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‘You can be a right glamour puss’: Solicitor fined £5,000 for ‘inappropriate’ texts to vulnerable client

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He claimed he was just trying to be supportive

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A family lawyer who sent a series of “inappropriate” messages to a vulnerable client — including one calling her “a right glamour puss” — has been slapped with a £5,000 fine.

Andrew Mark Lee, a former senior associate at Liverpool’s Gregory Abrams Davidson, exchanged over 50 flirtatious WhatsApps and texts with the client in October 2013. Referred to only as Ms SS in the judgment, the victim of domestic violence had instructed Lee in relation to a family matter involving her ex-partner and son.

According to the Solicitors Disciplinary Tribunal (SDT) report, the “inappropriate messages” were sent over a six day period. In one message, Lee — who was admitted to the roll in 1992 — wrote:

Don’t you dare do yourself down. You can be a right glamour puss when you want to be! xx

Another read:

I am full of admiration for you. Just wanted you to know that you’re wonderful xx.

In a further message Lee told Ms SS:

It may or may not be inappropriate for me as your lawyer to say it, but you’re very far from ugly (and of course you’re not fat too, but that’s subjective) xx.

The experienced solicitor — who was dismissed from Gregory Abrams Davidson for gross misconduct in October 2013 after the complaint was made — argued that the texts were “innocent” and simply “part and parcel of supporting a client”.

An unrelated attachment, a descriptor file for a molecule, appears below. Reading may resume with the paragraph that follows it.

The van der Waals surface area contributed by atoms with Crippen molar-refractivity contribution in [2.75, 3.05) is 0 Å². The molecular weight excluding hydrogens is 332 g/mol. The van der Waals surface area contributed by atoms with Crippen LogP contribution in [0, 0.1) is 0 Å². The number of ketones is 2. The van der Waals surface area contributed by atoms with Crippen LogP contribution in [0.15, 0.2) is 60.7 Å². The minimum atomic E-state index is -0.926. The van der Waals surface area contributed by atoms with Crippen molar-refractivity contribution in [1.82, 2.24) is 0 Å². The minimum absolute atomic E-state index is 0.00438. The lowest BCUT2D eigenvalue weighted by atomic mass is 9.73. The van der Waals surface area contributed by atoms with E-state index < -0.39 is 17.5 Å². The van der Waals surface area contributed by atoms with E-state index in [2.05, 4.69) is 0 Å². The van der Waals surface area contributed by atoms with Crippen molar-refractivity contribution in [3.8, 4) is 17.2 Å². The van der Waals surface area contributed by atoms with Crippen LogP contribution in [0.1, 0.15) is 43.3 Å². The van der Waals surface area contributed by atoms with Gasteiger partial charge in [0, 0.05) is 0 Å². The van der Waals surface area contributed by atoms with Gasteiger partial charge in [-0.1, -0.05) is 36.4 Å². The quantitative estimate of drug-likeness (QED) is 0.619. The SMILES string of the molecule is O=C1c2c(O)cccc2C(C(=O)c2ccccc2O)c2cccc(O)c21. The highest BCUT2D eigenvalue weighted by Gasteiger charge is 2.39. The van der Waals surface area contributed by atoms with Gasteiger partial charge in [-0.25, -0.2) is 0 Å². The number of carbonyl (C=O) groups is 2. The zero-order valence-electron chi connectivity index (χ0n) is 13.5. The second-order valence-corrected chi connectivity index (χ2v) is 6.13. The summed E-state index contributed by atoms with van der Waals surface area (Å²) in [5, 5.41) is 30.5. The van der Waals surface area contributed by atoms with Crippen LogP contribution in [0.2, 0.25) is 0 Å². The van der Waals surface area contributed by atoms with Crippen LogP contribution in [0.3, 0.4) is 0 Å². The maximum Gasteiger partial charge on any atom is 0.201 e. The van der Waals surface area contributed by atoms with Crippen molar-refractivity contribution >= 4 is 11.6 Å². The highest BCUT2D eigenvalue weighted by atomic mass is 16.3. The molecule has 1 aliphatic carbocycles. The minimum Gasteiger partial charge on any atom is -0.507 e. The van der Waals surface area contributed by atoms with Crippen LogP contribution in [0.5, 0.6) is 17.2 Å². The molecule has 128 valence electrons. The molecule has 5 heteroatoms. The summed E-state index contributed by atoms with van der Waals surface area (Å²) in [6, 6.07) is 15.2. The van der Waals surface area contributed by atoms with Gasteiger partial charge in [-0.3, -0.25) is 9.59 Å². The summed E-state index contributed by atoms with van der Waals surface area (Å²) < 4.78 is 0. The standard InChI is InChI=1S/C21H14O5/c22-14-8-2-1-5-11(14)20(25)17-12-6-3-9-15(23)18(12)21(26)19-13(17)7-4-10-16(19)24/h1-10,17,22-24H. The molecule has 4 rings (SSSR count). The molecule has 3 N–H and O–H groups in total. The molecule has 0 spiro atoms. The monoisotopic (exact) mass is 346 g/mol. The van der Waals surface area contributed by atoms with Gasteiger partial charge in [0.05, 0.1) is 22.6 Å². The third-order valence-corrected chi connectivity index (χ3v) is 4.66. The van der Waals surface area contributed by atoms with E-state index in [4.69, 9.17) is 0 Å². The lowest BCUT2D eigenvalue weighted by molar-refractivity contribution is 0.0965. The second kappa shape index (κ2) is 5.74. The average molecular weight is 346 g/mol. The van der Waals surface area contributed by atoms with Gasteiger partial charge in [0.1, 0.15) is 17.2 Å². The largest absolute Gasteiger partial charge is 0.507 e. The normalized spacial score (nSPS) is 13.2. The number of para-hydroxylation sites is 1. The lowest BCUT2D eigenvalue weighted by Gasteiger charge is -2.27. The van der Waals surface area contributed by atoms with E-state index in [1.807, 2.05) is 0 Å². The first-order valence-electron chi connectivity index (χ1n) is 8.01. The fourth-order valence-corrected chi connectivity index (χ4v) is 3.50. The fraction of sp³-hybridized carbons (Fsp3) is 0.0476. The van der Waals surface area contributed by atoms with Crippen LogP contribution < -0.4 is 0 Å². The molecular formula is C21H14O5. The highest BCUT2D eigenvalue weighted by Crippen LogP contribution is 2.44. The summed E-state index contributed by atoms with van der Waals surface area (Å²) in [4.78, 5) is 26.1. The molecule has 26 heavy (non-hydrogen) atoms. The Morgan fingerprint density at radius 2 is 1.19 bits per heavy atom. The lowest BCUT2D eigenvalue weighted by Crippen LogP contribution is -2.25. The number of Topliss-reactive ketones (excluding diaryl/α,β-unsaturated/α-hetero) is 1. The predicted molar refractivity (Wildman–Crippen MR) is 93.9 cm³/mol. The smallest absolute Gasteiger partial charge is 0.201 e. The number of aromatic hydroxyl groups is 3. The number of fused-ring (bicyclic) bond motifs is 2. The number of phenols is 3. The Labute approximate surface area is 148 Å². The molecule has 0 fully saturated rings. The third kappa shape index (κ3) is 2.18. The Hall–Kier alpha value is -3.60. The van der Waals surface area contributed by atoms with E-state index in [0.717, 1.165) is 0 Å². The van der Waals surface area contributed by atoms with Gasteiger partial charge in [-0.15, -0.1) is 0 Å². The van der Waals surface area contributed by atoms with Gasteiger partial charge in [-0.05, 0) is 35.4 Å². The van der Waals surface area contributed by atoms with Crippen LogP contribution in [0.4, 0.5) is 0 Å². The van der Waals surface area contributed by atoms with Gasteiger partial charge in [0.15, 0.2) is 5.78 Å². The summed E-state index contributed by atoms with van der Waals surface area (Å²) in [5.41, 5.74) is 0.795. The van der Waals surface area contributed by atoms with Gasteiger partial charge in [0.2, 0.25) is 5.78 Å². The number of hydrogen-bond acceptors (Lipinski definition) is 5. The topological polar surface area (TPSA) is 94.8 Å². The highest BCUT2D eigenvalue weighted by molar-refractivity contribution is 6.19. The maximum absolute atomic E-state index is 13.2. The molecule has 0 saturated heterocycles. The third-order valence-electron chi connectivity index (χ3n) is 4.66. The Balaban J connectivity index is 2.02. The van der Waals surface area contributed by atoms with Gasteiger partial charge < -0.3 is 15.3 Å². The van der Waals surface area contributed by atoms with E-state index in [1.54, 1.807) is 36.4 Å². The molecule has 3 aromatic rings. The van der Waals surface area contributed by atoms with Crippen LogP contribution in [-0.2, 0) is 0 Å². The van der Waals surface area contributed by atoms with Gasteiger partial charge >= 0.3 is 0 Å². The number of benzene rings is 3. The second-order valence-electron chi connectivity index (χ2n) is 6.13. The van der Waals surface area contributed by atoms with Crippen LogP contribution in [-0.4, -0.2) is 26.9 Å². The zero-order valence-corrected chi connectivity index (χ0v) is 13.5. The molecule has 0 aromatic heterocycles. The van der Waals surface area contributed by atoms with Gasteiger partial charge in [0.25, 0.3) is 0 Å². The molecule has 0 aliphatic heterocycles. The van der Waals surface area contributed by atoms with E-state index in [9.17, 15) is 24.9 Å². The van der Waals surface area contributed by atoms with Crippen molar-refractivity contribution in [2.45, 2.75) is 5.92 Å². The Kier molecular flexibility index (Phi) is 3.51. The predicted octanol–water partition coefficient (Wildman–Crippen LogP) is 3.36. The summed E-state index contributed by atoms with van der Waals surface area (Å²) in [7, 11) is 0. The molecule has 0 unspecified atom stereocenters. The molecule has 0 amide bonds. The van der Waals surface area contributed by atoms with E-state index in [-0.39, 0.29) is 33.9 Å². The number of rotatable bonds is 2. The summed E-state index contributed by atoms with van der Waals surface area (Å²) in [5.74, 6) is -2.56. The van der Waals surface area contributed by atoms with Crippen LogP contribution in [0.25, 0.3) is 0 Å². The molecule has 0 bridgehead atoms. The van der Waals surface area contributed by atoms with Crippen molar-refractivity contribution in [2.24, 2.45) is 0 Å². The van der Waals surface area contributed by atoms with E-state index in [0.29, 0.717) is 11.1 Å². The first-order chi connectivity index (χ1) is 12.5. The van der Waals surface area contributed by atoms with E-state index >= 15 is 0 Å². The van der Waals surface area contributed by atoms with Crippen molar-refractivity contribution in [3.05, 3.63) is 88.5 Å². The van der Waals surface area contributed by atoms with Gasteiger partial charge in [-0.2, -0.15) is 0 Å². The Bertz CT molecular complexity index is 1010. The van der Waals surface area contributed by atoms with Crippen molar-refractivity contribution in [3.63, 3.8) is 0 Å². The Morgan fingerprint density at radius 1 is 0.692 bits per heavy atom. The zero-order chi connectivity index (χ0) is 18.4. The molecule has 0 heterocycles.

He suggested the messages were his way of “commenting positively” in order to counteract negative statements made by ex-partners. Continuing to defend the “informal tone” of the messages, he claimed that this was simply his “approach” with clients.

The tribunal report noted that Ms SS felt “physically sick and uncomfortable” when she received a message from Lee. In evidence Ms SS said she had only engaged with Lee on an informal level to “get him off her back” and that she was concerned that if she had made a complaint, it would impact negatively on her case.

Concluding, the tribunal found the messages between Lee and Ms SS had crossed the line from “being supportive and friendly to flirtatious”. With Lee accepting that “some of the messages had been inappropriate”, the tribunal did acknowledge that Ms SS had not made any objection to the tone or frequency of the texts received. Continuing, the tribunal said:

Ms SS was a vulnerable client at the time, whose case involved delicate and upsetting material. The Respondent (Lee) was an experienced solicitor, to whom Ms SS looked for legal advice and representation. Instead of containing information and advice about the case, the messages read as flirtatious. The Respondent had used his position to get apparently affectionate responses from Ms SS. The Respondent could and should have recognised that it was for him to stop the inappropriate exchanges, not for Ms SS to speak up and complain.

Three further charges relating to “inappropriate physical contact”, “inappropriate comments” and accessing Ms SS’s “Facebook profile account without consent” were not upheld.

Fining Lee £5,000, the tribunal accepted that the text messages marked a week-long blip “in an otherwise unblemished 21 year career”.

The Solicitors Regulation Authority (SRA) was also given a slap on the wrist for its handling of the case. Initially the body sought to recover costs in excess of £47,000, but the tribunal reduced this to just £3,500. Finding that the prosecution had been “poorly brought” the tribunal said that witness statements provided by the SRA “lacked any narrative coherence or detail.”